Our oldest son has Down Syndrome and we love him to the moon and back. I realize I was probably a little over-sensitive, but in our home, I did not allow our children to use words that would attack their brother or sister’s character or physical traits or abilities. So, the “S” words (we had two) were “stupid” or “shut-up.” And the “D” word was “dumb.” We never, EVER said the “R” word. I just wanted our home to be a place where we built each other up and celebrated the milestones of each of our 4 children..

    Joshua is 27 years old now, but one day when he was very young, he came home very sad from school and told me he had a “messed up brain.” I seriously almost threw up. I asked him why he said that, and, after much coaxing, he told me that some kids at school had told him he had a messed up brain. And my heart broke for him.

    So, I hugged him for as long and as hard as I could…and told him how much we all loved him and how precious he was…and after I got him settled down,I went into my bedroom and cried my eyes out.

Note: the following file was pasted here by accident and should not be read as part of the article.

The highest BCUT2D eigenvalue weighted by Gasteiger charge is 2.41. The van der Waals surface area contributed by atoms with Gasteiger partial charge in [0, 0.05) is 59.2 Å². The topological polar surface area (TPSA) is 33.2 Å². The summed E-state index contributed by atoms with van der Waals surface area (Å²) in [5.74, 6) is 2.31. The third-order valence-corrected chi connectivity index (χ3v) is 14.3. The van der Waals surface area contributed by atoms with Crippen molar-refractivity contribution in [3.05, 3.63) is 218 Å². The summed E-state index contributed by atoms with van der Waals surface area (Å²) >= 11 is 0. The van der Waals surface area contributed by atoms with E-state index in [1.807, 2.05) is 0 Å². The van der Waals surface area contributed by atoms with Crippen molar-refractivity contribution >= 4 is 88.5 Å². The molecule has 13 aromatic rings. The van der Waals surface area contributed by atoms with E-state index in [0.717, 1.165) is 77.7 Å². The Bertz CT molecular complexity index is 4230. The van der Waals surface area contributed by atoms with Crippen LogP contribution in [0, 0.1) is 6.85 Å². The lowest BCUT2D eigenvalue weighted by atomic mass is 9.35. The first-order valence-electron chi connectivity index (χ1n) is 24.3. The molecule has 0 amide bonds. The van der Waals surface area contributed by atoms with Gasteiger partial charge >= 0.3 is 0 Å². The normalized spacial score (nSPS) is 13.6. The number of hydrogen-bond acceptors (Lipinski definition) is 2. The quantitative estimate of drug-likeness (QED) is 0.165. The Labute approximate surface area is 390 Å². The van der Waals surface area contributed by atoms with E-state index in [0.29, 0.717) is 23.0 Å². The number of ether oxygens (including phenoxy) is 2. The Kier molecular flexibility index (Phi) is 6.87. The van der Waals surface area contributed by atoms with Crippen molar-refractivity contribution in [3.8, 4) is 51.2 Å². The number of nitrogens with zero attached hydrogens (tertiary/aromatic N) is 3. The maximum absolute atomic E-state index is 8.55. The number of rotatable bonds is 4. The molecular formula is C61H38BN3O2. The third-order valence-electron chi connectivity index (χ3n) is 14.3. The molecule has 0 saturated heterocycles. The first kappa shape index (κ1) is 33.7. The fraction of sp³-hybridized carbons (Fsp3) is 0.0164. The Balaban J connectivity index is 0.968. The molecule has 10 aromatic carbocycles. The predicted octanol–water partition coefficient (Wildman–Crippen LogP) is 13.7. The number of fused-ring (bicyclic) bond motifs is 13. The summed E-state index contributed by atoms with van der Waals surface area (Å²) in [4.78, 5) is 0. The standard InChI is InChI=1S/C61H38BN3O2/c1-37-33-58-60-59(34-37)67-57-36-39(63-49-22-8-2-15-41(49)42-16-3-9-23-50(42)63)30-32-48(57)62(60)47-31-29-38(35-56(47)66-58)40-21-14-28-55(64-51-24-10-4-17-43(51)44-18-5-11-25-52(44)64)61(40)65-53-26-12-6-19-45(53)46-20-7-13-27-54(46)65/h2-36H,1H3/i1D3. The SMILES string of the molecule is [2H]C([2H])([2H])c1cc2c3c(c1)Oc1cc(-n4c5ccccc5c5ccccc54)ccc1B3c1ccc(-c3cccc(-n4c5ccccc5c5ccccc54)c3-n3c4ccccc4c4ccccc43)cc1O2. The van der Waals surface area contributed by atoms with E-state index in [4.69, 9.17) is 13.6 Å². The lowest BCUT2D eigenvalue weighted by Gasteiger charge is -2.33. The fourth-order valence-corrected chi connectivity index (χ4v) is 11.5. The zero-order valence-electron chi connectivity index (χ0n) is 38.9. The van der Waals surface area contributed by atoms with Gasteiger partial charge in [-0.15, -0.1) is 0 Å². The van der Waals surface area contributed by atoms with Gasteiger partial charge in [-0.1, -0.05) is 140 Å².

You certainly don’t have to have special needs for words to hurt, but because of experiences like this one, I try my best to build up instead of tear down.

    I am looking forward to reading your book.

    • 8

      Marty, thank you for your comment. I can’t imagine what it feels like to watch words hurt your children. I’m praying that Joshua remembers the kind words y’all have spoken over him way more than he remembers the hurtful ones.

  5. 9

    I am excited about your book! Our church is offering a women’s retreat this year entitled “Messages” with Proverbs 18:21 as our theme verse. Hawk Nelson’s song, “Words” continually runs through my mind as I plan to lead this. Your post brought to mind many ways I hurt others in my younger days and honestly, continue to with my careless words today. Adding your book to my list of must reads!

  6. 11

    Words have shamed me…so much so that I nearly ended it all….but, encouraging words have saved my life. Congrats on your book and thank you for this. Shame is so prevalent in our culture and that needs to change, and I think speaking love can be the beginning of that change.

    • 12

      Christina, I think you are so right. We can fight shame in our lives AND in the lives of others by speaking TRUTH over the lies. Praying for you today.

  7. 13
    Linda Hone says:

    Reading your post reminded me of a children’s message the Associate Pastor shared one Sunday.